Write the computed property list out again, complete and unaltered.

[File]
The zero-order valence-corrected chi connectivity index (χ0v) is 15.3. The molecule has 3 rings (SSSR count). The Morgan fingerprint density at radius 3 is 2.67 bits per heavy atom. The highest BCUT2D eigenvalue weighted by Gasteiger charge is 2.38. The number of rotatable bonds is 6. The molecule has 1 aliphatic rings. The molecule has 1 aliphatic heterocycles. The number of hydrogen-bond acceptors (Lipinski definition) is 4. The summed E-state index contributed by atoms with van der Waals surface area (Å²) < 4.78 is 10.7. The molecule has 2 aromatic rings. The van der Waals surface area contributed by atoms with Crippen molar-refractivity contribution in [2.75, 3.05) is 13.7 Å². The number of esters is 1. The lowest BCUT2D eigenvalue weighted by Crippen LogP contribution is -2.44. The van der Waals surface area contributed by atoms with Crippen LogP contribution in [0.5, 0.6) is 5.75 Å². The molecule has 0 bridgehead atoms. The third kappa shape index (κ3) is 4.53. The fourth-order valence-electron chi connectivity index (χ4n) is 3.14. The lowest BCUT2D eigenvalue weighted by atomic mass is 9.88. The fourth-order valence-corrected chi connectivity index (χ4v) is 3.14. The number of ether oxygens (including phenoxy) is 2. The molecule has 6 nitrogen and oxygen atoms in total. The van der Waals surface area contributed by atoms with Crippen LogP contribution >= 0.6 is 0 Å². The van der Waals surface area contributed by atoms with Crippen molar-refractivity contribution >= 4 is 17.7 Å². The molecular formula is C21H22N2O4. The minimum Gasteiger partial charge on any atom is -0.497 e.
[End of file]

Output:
The zero-order valence-corrected chi connectivity index (χ0v) is 15.3. The molecule has 3 rings (SSSR count). The Morgan fingerprint density at radius 3 is 2.67 bits per heavy atom. The highest BCUT2D eigenvalue weighted by Gasteiger charge is 2.38. The number of rotatable bonds is 6. The molecule has 1 aliphatic rings. The molecule has 1 aliphatic heterocycles. The number of hydrogen-bond acceptors (Lipinski definition) is 4. The summed E-state index contributed by atoms with van der Waals surface area (Å²) < 4.78 is 10.7. The molecule has 2 aromatic rings. The van der Waals surface area contributed by atoms with Crippen molar-refractivity contribution in [2.75, 3.05) is 13.7 Å². The number of esters is 1. The lowest BCUT2D eigenvalue weighted by Crippen LogP contribution is -2.44. The van der Waals surface area contributed by atoms with Crippen LogP contribution in [0.5, 0.6) is 5.75 Å². The molecule has 0 bridgehead atoms. The third kappa shape index (κ3) is 4.53. The fourth-order valence-electron chi connectivity index (χ4n) is 3.14. The lowest BCUT2D eigenvalue weighted by atomic mass is 9.88. The fourth-order valence-corrected chi connectivity index (χ4v) is 3.14. The number of ether oxygens (including phenoxy) is 2. The molecule has 6 nitrogen and oxygen atoms in total. The van der Waals surface area contributed by atoms with Crippen LogP contribution >= 0.6 is 0 Å². The van der Waals surface area contributed by atoms with Crippen molar-refractivity contribution >= 4 is 17.7 Å². The molecular formula is C21H22N2O4. The minimum Gasteiger partial charge on any atom is -0.497 e.